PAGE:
The Weekend Word
An Introduction to Chapter 14
- What is to come follows on the heels of everything that looks like defeat for the church (end of ch 13) – the dragon, the 2 beasts, the mark to buy and sell.
- It is like we can hear the Christians crying out, “who can stand?” or better yet, who can live with this? But here comes the answer.
- So this is an alternative community – the devil does not have the only one. The alternative community is the church who follows the lamb wherever he goes.
- We saw the church in Rev 7 and Rev 11 (the 2 witnesses) – but having just spoken of the community of the beasts in ch 13 we now witness John’s pastoral instincts leading him to remind all of us, including his readers and hearers of the day that we all belong to the community – the fellowship of the lamb.
- Here in chapter 14 that church is described. John sees the Lamb, he sees Jesus Christ. Earlier in Rev 1:9-20 John had seen Jesus as the one who lives and is among his people. We saw the same in Rev 5 in the throne room – John saw Jesus standing among the elders – who are the worshiping people of God who sing the new song (also described here in 14:3).
- We learned in Rev 7 that the symbolic number of the church is 144,000 – they are marked on their foreheads with God’s seal and the shepherd is the lamb who is at the center on the throne. (v.17)
- It is indeed Jesus who leads his people to worship before the throne (Rev 8) and he sees to their safety as they live in the hostile community, the false church of the beast (Rev 11). This is why John now says he see the Lamb here in ch 14.
- John is once again recapitulating / describing again, the same event – Jesus with and among his church over and over again as we go through that period of time between the two advents (that period we call the millennium) for reassurance. We could nickname the Apostle John – Johnny One Note
The Lamb and His Church – or, the victory of the redeemed.
1 Then I looked, and behold, on Mount Zion stood the Lamb, and with him 144,000 who had his name and his Father’s name written on their foreheads.
- This is a reminder of Hebrews 12 – the great cloud of witnesses. Paul speaks of something similar in 1 Cor 9:24-25 – running the race and in Phil 3, pressing on.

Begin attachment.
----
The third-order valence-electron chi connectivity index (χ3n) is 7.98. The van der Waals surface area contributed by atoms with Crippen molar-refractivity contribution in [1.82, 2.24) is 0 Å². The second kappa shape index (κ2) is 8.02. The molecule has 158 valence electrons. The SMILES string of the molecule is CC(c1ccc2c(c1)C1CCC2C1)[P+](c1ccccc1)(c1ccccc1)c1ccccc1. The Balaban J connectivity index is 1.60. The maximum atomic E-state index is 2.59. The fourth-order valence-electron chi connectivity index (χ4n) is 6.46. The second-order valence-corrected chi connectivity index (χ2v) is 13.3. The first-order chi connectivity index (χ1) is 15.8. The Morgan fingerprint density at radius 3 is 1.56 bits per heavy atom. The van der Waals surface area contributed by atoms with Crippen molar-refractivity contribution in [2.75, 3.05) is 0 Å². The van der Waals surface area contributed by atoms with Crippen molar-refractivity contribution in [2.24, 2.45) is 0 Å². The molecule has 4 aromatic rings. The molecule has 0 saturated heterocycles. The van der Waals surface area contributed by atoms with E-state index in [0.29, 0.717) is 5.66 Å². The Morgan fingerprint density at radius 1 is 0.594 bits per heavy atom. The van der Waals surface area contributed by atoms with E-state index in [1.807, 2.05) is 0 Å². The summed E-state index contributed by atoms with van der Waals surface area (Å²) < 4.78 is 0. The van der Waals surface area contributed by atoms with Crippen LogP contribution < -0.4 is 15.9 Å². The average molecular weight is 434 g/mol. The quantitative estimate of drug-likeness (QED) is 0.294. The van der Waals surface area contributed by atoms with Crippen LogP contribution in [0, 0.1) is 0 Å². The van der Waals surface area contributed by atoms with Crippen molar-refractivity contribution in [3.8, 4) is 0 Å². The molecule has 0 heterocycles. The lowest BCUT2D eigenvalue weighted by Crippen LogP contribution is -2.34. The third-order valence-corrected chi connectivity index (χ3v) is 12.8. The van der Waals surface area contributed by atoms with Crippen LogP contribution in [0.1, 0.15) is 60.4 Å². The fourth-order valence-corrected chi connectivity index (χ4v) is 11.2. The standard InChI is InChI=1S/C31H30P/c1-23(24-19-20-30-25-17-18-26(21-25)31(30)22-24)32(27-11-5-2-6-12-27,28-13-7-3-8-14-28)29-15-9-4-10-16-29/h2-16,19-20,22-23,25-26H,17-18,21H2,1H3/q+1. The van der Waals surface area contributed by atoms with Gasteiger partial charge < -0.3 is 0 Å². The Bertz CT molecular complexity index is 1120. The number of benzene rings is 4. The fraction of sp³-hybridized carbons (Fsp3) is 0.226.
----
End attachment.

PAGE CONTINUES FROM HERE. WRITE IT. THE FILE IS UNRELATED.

- John is given another vision – he sees Jesus with his people – which assures that we do not need to do what the dragon wants us to do – which is to compromise.
- A good pastor would emphasize this in his teaching as he delivers pastoral care. “In spite of what you see around you, rest assured. Let me speak the truth into your ears – the Lord says…”
- This is a reminder – these / we are known by the Father and we are given an identity to have salvation in the fullest sense. The name written on our foreheads is Good Shepherd language – “I know my sheep…”
- Where does the Lamb stand? On Mt Zion. This is huge as Mt Zion in the Bible is the place of God’s presence. It is the place of freedom, the place of worship and the place of safety for the church.
- It seems quite appropriate that it is this particular location where Jesus stands with his church – the spot where the temple and the sacrificial altar once stood.
- Mt Zion is the heavenly Jerusalem – Heb 12:22. Mt Zion is that Holy city where God has placed his king – Psalm 2. The place of salvation for all who call on the name of the Lord Jesus Christ.
2 And I heard a voice from heaven like the roar of many waters and like the sound of loud thunder. The voice I heard was like the sound of harpists playing on their harps,
3 and they were singing a new song before the throne and before the four living creatures and before the elders. No one could learn that song except the 144,000 who had been redeemed from the earth.
- “A new song before the throne” – Here we see once again the Divine liturgy and hymnody which belongs to heaven. We cannot possibly even imagine the beauty of this heavenly worship, although we get a glimpse, ever so dim, in our Divine Service.
- The song of the lamb – the song of victory by the lamb who was slain.
- By his blood Jesus has purchased / redeemed for God saints from every tribe, language, people and nation. (Rev 5:9)
- 1 Cor 13 speaks of seeing through a glass dimly. This is the way we sing today. We can sing holy, holy, holy but when we come to that day we will be surprised saying “Oh! I didn’t know that this is what it all entails.” “Oh! This is what Isaiah saw.” “Oh! This is what John was witnessing.” Oh! This is who Peter and Paul were preaching about.” “Oh! That’s what our songs were about.”
- It is one thing to sing Amazing Grace from a place of exile and promise – it’s another thing to sing it when faith has turned to sight.
- The Divine liturgy/hymnody is for believers – only believers can learn, understand, and appreciate it. Worship is for believers only – not unbelievers. The divine worship service is not a time for evangelism.
- “No one could learn that song except the 144,000…” How were they able to learn it (understand it)? The Divine Service is the time when believers gather together in the Holy of Holies where God’s presence dwells to confess their sins and receive forgiveness, life, and salvation through God’s means of grace – his holy word and sacraments. Only believers, those who have been catechized in the faith, can know and understand what is really going on in the Divine Service.
- Two things we should never do – (1) we should never design our worship services around the wants and desires of the unchurched. If they are to become churched, then they are to be catechized in the faith so that they, too, can know and understand what is happening in the Divine Service. (2) we should never feel pressured to apologize for this position.